The ELI Student Spotlight series is designed to honor students who demonstrates outstanding commitment and enthusiasm in ELI courses. 

Meet Kevin Rodriguez-Siu! Kevin was nominated for the ELI Student Spotlight by two faculty members from the department for his work in the Fall 2020 term. Trisha Dowling nominated him for his work in ELI 534, stating, "Kevin, though in his first semester and not yet in Michigan, has gone above and beyond to participate in class discussions and assignments. He volunteered to lead a class discussion and is encouraging as both a leader and participant in class. It has been great to work with him!"

Additionally, Anna Eddy also nominated Kevin for his work in ELI 534. She wrote, "I was impressed by how thoroughly Kevin approached each assignment. Although he was very fluent in English, he used every assignment as an opportunity to further develop his speaking skills. In addition to his high academic standards, he brought so much more to our class experience. He freely shared his passions and aspirations and encouraged others to do the same. The most striking and enjoyable quality that Kevin shared with us was his creativity. We all were in different parts of the world meeting in Zoom once a week, but we could always feel the flavors of Peru in Kevin's projects, be it a spiced tea, a Peruvian artifact in his background, or the sounds from the street in his videos."


Name: Kevin Rodriguez-Siu

Hometown: Arequipa, Peru

Degree Program: MS. in Computer Science and Engineering

What inspired you to take a class at the English Language Institute? Once I got accepted into the University of Michigan, I realized something important: While I had a good English background, I certainly hadn't had many chances to engage with it whitin an academic context. After some conversations with some friends, I decided to schedule an advising appointment with the English Language Institute to talk with someone about what I felt were my strengths, what I thought I needed to improve and what areas I was more interested to practice and learn. I also wanted to inquire about how the classes would work during the pandemic, as I was going to be unable to be at Ann Arbor when the semester started. After a very nice conversation with professor Deborah Des Jardins, she helped me with some recommendations about what classes might help me working towards my goals and that was the final push I needed to convince myself to enroll in some classes.

What have you enjoyed the most about your class? Why? In general, what I enjoyed the most about my classes was the opportunity to connect with other people and build a community. These spaces were both somewhere we could learn more and practice our language skills and a place where we could share our daily experiences with friends. I especially liked the group discussions we had in the ELI 534 course. They were opportunities to chat about how we saw the world through the lenses of different topics and allowed me to learn so much more about my classmates, sharing our passions and what drove us to our current career path. I also enjoyed so much the creative outlet I got from the video assignments of the ELI 531 course, as I had the chance to share with people my own identity and thoughts, trying to make them also entertaining to watch. And one of the most important things that I have to mention is that both my professors, Trisha Dowling and Anna Eddy, as well as all my classmates, put so much effort to reach out and made everyone feel included. Even though we were physically distant from each other, I always felt very much part of the class and the community we had created.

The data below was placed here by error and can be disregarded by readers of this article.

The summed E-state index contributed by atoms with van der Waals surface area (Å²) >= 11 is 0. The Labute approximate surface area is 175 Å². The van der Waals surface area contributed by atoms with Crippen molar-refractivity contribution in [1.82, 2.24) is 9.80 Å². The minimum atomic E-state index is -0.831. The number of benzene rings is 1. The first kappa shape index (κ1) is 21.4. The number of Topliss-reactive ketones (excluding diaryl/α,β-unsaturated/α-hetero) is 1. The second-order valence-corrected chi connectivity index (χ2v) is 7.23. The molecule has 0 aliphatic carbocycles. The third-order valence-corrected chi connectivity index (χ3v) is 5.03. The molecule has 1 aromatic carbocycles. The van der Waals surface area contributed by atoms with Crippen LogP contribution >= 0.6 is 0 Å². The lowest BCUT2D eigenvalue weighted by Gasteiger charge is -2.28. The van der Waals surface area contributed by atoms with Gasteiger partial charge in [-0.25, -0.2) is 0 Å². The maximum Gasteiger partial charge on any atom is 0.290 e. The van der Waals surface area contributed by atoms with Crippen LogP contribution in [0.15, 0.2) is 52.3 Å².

What do you hope to do after graduating from Michigan? There are many things that I hope to do once I finish my current studies. I'm looking forward to possibly studying for a PhD with a focus on Artificial Intelligence and Robotics. I also want to dwell in the world of teaching, and one day I hope to be a professor in a university in Peru to also give back to the country that built me first. Finally, I know is ambitious, but I also hope to contribute in some way to bring more opportunities to connect technology and education for everyone, so I can help give others the same opportunities I was able to get that got me this further.

What advice would you give to other international students at U-M? The first step is always the scariest, so my best advice is: reach out to people and open up to this first step. Graduate school can be isolating, especially in the current situation of the world, and we can often feel that we are on our own. But there are so many people around that can help us and guide us. Don't be afraid to ask for help or advice or to propose something you think will help you or your classmates. You'll find that once that first step is done, the rest comes easier because of all the people supporting you now.